Column: It’s time for a new Soo Lock

Jack Bergman and John Moolenaar

American iron ore powers our nation’s economy. It starts in mines in the Upper Midwest and travels across Lake Superior on thousand-foot freighters, passing through the Soo Locks in Sault Ste. Marie, where the ships are lowered into Lake Huron. The ore then heads south, where it is used in industries — including agriculture, appliances, automobiles, construction and infrastructure — that provide millions of good-paying jobs and make products enjoyed by all Americans.

All these uses for iron ore mean that the Soo Locks are critical to the economy and national security of the United States. Unfortunately, the locks have been neglected, and only extraordinary maintenance has prevented an operating disruption that would be devastating for the American economy.

A 2015 report from the Department of Homeland Security describes what would happen if such a disruption were to occur. Iron ore would be stranded in the Upper Midwest, with no realistic and viable alternative to make it to steel mills and factories.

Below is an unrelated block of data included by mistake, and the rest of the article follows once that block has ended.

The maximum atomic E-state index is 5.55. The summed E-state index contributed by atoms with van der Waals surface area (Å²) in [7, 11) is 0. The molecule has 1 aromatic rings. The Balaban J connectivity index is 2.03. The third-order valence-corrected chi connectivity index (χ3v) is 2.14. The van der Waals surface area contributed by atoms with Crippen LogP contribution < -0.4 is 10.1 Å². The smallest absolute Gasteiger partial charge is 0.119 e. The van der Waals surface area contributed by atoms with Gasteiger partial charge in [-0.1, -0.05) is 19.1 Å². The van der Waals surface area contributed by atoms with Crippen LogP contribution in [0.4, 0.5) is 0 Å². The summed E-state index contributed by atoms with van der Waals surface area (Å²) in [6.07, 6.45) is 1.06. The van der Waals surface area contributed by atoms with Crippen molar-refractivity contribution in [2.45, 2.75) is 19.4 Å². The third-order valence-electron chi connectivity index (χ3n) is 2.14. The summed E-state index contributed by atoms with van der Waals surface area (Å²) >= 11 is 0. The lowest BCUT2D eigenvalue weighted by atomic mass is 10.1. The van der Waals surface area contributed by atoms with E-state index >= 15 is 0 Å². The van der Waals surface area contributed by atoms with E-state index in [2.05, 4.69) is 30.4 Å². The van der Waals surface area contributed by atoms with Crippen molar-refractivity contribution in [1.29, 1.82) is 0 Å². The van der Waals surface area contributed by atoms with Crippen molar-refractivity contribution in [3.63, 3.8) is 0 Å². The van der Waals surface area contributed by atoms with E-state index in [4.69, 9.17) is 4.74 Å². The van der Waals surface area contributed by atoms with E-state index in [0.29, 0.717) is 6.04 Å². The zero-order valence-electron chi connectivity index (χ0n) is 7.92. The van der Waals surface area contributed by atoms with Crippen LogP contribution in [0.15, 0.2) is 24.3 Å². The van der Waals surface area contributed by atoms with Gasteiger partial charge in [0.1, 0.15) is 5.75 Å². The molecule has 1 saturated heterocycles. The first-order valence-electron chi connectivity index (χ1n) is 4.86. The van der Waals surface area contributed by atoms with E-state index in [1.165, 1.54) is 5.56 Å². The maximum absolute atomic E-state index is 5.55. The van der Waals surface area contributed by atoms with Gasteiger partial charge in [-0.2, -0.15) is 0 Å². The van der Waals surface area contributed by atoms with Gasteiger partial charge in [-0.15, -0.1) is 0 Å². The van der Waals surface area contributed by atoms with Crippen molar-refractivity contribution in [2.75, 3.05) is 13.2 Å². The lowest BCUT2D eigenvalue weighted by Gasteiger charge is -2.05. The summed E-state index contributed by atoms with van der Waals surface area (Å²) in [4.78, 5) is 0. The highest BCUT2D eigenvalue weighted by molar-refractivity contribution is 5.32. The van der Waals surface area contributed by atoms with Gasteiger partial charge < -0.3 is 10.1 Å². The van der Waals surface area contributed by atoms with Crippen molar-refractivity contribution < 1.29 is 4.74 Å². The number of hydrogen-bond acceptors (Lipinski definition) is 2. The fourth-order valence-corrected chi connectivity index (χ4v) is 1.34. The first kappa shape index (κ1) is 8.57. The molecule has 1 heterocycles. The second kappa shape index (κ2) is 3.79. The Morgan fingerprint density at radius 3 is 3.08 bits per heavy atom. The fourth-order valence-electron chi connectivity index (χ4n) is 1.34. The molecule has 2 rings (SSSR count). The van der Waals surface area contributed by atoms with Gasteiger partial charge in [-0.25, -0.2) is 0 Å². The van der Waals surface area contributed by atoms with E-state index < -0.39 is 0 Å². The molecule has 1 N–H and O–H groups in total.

The consequences would cascade across the country. The national unemployment rate would rise to over 11 percent, which would be even higher than it was during the last national recession. States with steel mills and auto suppliers would be acutely hurt, and even outside of the Midwest, there would be massive job losses, with both California and Texas losing more than 500,000 jobs. To prevent this terrible scenario from occurring, the United States needs to ensure the Locks will continue to function for decades to come and the time to act is now.

The cost of a new lock has significantly increased in the more than 30 years since it was proposed. What was then a $227 million estimate is now expected to start at $800 million and possibly rise to over $1 billion. To prevent the cost from rising again, funding for construction of a new lock should come from this Congress.

In Congress, there is bipartisan support for new investment in our country’s infrastructure, but all those projects will need the iron ore that goes through the Soo Locks and the American steel that comes from it. Funding a new Soo lock is a necessary down payment to ensure these projects happen.

The Soo Locks are a critical passage for the American economy, and a new lock is directly tied to its future prosperity. The materials needed to build your next car, refrigerator, and local infrastructure project will come through the locks. We hope our colleagues in Congress will join us in supporting construction of a new lock at the Soo.

Rep. Jack Bergman represents Michigan’s 1st Congressional district and Rep. John Moolenaar represents its 4th district.